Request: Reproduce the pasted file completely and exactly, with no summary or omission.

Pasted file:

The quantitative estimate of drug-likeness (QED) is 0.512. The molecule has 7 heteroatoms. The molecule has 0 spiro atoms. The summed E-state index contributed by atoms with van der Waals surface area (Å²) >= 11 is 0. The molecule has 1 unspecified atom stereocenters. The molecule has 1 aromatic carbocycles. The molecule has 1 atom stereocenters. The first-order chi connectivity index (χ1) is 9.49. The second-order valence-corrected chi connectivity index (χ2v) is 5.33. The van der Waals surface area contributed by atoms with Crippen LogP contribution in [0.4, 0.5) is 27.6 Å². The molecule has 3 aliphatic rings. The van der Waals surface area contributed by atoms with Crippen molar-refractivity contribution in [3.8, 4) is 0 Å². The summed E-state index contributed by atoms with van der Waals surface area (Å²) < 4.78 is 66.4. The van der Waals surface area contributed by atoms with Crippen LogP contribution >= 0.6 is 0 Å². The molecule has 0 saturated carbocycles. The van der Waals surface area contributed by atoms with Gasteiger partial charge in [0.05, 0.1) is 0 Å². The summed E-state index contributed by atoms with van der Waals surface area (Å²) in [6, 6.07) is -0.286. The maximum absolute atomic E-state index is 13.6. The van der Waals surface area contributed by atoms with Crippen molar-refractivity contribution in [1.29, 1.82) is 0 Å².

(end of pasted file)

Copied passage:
The quantitative estimate of drug-likeness (QED) is 0.512. The molecule has 7 heteroatoms. The molecule has 0 spiro atoms. The summed E-state index contributed by atoms with van der Waals surface area (Å²) >= 11 is 0. The molecule has 1 unspecified atom stereocenters. The molecule has 1 aromatic carbocycles. The molecule has 1 atom stereocenters. The first-order chi connectivity index (χ1) is 9.49. The second-order valence-corrected chi connectivity index (χ2v) is 5.33. The van der Waals surface area contributed by atoms with Crippen LogP contribution in [0.4, 0.5) is 27.6 Å². The molecule has 3 aliphatic rings. The van der Waals surface area contributed by atoms with Crippen molar-refractivity contribution in [3.8, 4) is 0 Å². The summed E-state index contributed by atoms with van der Waals surface area (Å²) < 4.78 is 66.4. The van der Waals surface area contributed by atoms with Crippen LogP contribution >= 0.6 is 0 Å². The molecule has 0 saturated carbocycles. The van der Waals surface area contributed by atoms with Gasteiger partial charge in [0.05, 0.1) is 0 Å². The summed E-state index contributed by atoms with van der Waals surface area (Å²) in [6, 6.07) is -0.286. The maximum absolute atomic E-state index is 13.6. The van der Waals surface area contributed by atoms with Crippen molar-refractivity contribution in [1.29, 1.82) is 0 Å².